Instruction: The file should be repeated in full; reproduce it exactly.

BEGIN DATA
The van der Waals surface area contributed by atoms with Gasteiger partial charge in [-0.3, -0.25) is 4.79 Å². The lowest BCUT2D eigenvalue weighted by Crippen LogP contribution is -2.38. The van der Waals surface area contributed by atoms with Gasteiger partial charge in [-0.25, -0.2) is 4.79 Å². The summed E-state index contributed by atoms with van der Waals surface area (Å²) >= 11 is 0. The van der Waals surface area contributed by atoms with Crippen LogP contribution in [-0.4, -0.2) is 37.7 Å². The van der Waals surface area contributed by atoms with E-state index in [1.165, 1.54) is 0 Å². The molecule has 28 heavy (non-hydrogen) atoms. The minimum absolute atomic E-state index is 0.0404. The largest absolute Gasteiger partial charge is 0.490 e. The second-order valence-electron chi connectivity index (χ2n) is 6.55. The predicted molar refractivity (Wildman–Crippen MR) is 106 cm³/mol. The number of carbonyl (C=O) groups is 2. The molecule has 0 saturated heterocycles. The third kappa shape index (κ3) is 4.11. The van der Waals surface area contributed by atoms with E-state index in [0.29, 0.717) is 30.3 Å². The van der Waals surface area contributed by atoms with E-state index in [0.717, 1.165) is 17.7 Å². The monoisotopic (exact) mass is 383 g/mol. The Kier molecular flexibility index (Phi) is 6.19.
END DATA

The van der Waals surface area contributed by atoms with Gasteiger partial charge in [-0.3, -0.25) is 4.79 Å². The lowest BCUT2D eigenvalue weighted by Crippen LogP contribution is -2.38. The van der Waals surface area contributed by atoms with Gasteiger partial charge in [-0.25, -0.2) is 4.79 Å². The summed E-state index contributed by atoms with van der Waals surface area (Å²) >= 11 is 0. The van der Waals surface area contributed by atoms with Crippen LogP contribution in [-0.4, -0.2) is 37.7 Å². The van der Waals surface area contributed by atoms with E-state index in [1.165, 1.54) is 0 Å². The molecule has 28 heavy (non-hydrogen) atoms. The minimum absolute atomic E-state index is 0.0404. The largest absolute Gasteiger partial charge is 0.490 e. The second-order valence-electron chi connectivity index (χ2n) is 6.55. The predicted molar refractivity (Wildman–Crippen MR) is 106 cm³/mol. The number of carbonyl (C=O) groups is 2. The molecule has 0 saturated heterocycles. The third kappa shape index (κ3) is 4.11. The van der Waals surface area contributed by atoms with E-state index in [0.29, 0.717) is 30.3 Å². The van der Waals surface area contributed by atoms with E-state index in [0.717, 1.165) is 17.7 Å². The monoisotopic (exact) mass is 383 g/mol. The Kier molecular flexibility index (Phi) is 6.19.